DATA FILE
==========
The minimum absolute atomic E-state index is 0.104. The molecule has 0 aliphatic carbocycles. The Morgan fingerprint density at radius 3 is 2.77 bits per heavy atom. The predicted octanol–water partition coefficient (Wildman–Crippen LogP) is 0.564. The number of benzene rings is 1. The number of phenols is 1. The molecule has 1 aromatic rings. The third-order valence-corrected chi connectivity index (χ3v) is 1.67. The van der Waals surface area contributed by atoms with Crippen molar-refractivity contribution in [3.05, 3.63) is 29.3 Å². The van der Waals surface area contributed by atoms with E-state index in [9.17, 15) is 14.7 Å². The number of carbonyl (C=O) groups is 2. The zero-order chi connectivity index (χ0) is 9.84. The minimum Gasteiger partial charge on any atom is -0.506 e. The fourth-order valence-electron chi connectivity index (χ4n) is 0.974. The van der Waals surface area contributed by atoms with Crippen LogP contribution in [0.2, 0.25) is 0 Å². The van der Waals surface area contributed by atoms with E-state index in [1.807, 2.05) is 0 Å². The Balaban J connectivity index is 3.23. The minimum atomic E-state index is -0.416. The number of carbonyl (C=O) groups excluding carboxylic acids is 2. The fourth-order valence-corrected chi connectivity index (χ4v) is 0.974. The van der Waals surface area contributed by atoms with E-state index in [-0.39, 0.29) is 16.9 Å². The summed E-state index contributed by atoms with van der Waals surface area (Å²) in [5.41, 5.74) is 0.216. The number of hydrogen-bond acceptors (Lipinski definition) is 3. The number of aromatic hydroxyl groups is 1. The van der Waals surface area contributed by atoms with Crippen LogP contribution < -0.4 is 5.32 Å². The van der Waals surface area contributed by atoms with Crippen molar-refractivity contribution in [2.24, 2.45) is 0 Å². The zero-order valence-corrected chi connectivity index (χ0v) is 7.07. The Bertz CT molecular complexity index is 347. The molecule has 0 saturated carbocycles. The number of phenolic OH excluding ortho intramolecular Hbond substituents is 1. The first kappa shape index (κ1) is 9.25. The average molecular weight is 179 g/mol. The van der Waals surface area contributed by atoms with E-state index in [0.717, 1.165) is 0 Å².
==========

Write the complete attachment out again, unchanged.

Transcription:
The minimum absolute atomic E-state index is 0.104. The molecule has 0 aliphatic carbocycles. The Morgan fingerprint density at radius 3 is 2.77 bits per heavy atom. The predicted octanol–water partition coefficient (Wildman–Crippen LogP) is 0.564. The number of benzene rings is 1. The number of phenols is 1. The molecule has 1 aromatic rings. The third-order valence-corrected chi connectivity index (χ3v) is 1.67. The van der Waals surface area contributed by atoms with Crippen molar-refractivity contribution in [3.05, 3.63) is 29.3 Å². The van der Waals surface area contributed by atoms with E-state index in [9.17, 15) is 14.7 Å². The number of carbonyl (C=O) groups is 2. The zero-order chi connectivity index (χ0) is 9.84. The minimum Gasteiger partial charge on any atom is -0.506 e. The fourth-order valence-electron chi connectivity index (χ4n) is 0.974. The van der Waals surface area contributed by atoms with Crippen LogP contribution in [0.2, 0.25) is 0 Å². The van der Waals surface area contributed by atoms with E-state index in [1.807, 2.05) is 0 Å². The Balaban J connectivity index is 3.23. The minimum atomic E-state index is -0.416. The number of carbonyl (C=O) groups excluding carboxylic acids is 2. The fourth-order valence-corrected chi connectivity index (χ4v) is 0.974. The van der Waals surface area contributed by atoms with E-state index in [-0.39, 0.29) is 16.9 Å². The summed E-state index contributed by atoms with van der Waals surface area (Å²) in [5.41, 5.74) is 0.216. The number of hydrogen-bond acceptors (Lipinski definition) is 3. The number of aromatic hydroxyl groups is 1. The van der Waals surface area contributed by atoms with Crippen LogP contribution < -0.4 is 5.32 Å². The van der Waals surface area contributed by atoms with Crippen molar-refractivity contribution in [2.24, 2.45) is 0 Å². The zero-order valence-corrected chi connectivity index (χ0v) is 7.07. The Bertz CT molecular complexity index is 347. The molecule has 0 saturated carbocycles. The number of phenolic OH excluding ortho intramolecular Hbond substituents is 1. The first kappa shape index (κ1) is 9.25. The average molecular weight is 179 g/mol. The van der Waals surface area contributed by atoms with E-state index in [0.717, 1.165) is 0 Å².